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Biohazard: The Alien Force (1994)

R | | Horror, Sci-Fi | Video October 1994
Triton Indutries has created a genetically-engineered creature using DNA from human sources. During the course of the experiment, however, the host mother carrying the mutant escapes from ... See full summary »

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Cast

Credited cast:
James L. Miles ...
The BioMonster
Rest of cast listed alphabetically:
...
Det. Morley
Dorothy Best ...
Caitlan Palmer
Robin Chapman ...
Newspaper Editor
Katherine Culliver ...
Shana Alexander
...
Donner
Tom Ferguson ...
Quint
...
Nicki Carstairs
William Grefe ...
Mr. Babb (as Bill Grefe)
...
Mutating Pregnant Wife (as Rebecca Wicks)
Ken Kupstis ...
Male Model
John Latshaw ...
Kelly
Ryan Latshaw ...
Ryan Palmer
Charles Maginnis ...
Brandon Wellesley
John Maynard ...
Lt. Warren
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Storyline

Triton Indutries has created a genetically-engineered creature using DNA from human sources. During the course of the experiment, however, the host mother carrying the mutant escapes from the laboratory compound, giving birth shortly thereafter. The intellient "baby" beings hunting down and killing its male DNA donors, while at the same time trying to mate with its female donors. The head of the lab wants to destroy the monster before the press can get wind of the story, but the former head of security wants to expose the whole thing. Written by Jean-Marc Rocher <rocher@fiberbit.net>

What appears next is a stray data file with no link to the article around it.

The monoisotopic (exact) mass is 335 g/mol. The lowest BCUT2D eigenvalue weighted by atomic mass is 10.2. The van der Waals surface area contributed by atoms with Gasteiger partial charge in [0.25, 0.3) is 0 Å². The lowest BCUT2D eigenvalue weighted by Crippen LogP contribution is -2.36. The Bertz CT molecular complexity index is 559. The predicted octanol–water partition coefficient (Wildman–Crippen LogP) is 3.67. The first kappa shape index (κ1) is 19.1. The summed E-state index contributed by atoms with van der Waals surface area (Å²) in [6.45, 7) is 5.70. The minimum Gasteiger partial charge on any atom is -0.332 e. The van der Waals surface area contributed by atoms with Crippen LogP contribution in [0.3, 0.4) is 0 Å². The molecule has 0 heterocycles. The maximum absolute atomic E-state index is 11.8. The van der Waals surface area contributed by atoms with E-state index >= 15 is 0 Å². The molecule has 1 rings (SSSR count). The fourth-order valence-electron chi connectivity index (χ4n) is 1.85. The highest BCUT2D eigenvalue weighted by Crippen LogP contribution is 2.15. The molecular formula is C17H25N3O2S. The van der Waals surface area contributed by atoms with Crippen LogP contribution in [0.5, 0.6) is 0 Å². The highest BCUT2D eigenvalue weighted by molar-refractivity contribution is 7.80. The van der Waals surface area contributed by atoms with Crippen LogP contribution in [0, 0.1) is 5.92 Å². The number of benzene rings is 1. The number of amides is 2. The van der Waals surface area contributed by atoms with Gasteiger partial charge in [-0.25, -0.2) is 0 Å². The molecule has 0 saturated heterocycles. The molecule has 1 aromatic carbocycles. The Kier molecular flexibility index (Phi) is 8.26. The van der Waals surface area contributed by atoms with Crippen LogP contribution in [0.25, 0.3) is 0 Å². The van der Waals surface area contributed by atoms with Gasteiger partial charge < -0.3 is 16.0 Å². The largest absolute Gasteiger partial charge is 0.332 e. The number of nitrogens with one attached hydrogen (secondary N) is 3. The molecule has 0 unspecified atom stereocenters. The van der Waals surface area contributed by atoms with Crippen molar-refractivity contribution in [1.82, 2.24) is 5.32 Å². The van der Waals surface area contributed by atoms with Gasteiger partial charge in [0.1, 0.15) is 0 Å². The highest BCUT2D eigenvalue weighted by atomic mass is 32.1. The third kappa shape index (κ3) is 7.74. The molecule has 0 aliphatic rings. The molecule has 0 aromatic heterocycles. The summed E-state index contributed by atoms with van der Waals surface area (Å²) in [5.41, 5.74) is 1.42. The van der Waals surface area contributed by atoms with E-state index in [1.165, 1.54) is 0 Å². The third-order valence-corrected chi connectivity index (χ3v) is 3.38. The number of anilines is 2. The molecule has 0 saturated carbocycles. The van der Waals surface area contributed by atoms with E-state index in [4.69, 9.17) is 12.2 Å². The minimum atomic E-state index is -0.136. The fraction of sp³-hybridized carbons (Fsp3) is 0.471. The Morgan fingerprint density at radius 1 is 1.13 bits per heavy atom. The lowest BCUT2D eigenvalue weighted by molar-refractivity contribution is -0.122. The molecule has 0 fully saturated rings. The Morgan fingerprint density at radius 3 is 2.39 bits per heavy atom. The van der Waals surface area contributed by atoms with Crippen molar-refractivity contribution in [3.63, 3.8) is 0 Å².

Plot Summary | Add Synopsis

Taglines:

The End Of The World Has Just Been Born.

Genres:

Horror | Sci-Fi

Motion Picture Rating (MPAA)

Rated R for sci-fi violence and gore, and for some sexuality and language | See all certifications »
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Details

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Release Date:

October 1994 (Germany)  »

Also Known As:

Biohazard II  »

Filming Locations:

 »

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Did You Know?

Trivia

The scenes at Nicki's house were filmed at the home of director Steve Latshaw. See more »

Connections

Features The Tomb (1986) See more »

Soundtracks

Life of Standards
Lyrics by Staci Vela
Music by Kokoy Severino
Performed by Dogon Sirius
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User Reviews

 
A post-euclidean tour de force
23 October 1998 | by (Winston-Salem) – See all my reviews

I never thought that a straight to video, EP format film could be so engrossingly luscious. The sparse, unembellished dialougue would make Hemingway proud, and the Faulkneresque surrealism tops it off. A bold, yet flawless combination results. For example, when the bio-baby's mother uses a basketball under her shirt to simulate pregnancy, the sport's inherent physical violence foreshadows the creature's ultimate nature. Conversely, when the four-door Pontiac, just before being struck by the missile, is replaced by a two-door Buick, it becomes apparent that means of this sort will only reveal the chaos that must ensue whenever anyone employs violence. The only virtue of the car which remains unchanged is its color, red, which needs no explanation. Similarly, when the editor inverts the negative of the crashing helicopter, well, the imagery is readily apparent. This film, while disturbing, will forever change not only the way you look at filmmaking, but your view of life itself.


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